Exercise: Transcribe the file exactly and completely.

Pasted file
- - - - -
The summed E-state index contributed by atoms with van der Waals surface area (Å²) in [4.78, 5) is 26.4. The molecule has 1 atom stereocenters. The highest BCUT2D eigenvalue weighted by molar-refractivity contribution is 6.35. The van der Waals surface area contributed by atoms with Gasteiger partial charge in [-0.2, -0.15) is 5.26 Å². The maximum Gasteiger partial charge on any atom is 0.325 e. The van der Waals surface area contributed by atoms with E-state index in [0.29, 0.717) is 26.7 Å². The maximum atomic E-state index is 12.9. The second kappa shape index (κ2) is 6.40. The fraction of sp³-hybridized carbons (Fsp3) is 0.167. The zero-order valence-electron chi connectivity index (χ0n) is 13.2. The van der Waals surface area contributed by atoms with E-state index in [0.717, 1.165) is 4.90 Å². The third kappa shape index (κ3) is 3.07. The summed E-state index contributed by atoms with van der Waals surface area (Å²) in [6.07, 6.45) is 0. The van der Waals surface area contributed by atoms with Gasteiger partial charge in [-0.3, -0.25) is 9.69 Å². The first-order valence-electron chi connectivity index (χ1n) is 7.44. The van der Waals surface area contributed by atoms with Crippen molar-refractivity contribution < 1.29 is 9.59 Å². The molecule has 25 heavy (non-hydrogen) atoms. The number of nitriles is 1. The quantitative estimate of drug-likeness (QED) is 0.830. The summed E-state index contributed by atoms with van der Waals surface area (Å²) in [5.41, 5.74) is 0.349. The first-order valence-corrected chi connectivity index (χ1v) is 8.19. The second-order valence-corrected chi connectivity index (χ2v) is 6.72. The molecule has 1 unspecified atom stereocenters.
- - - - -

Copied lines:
The summed E-state index contributed by atoms with van der Waals surface area (Å²) in [4.78, 5) is 26.4. The molecule has 1 atom stereocenters. The highest BCUT2D eigenvalue weighted by molar-refractivity contribution is 6.35. The van der Waals surface area contributed by atoms with Gasteiger partial charge in [-0.2, -0.15) is 5.26 Å². The maximum Gasteiger partial charge on any atom is 0.325 e. The van der Waals surface area contributed by atoms with E-state index in [0.29, 0.717) is 26.7 Å². The maximum atomic E-state index is 12.9. The second kappa shape index (κ2) is 6.40. The fraction of sp³-hybridized carbons (Fsp3) is 0.167. The zero-order valence-electron chi connectivity index (χ0n) is 13.2. The van der Waals surface area contributed by atoms with E-state index in [0.717, 1.165) is 4.90 Å². The third kappa shape index (κ3) is 3.07. The summed E-state index contributed by atoms with van der Waals surface area (Å²) in [6.07, 6.45) is 0. The van der Waals surface area contributed by atoms with Gasteiger partial charge in [-0.3, -0.25) is 9.69 Å². The first-order valence-electron chi connectivity index (χ1n) is 7.44. The van der Waals surface area contributed by atoms with Crippen molar-refractivity contribution < 1.29 is 9.59 Å². The molecule has 25 heavy (non-hydrogen) atoms. The number of nitriles is 1. The quantitative estimate of drug-likeness (QED) is 0.830. The summed E-state index contributed by atoms with van der Waals surface area (Å²) in [5.41, 5.74) is 0.349. The first-order valence-corrected chi connectivity index (χ1v) is 8.19. The second-order valence-corrected chi connectivity index (χ2v) is 6.72. The molecule has 1 unspecified atom stereocenters.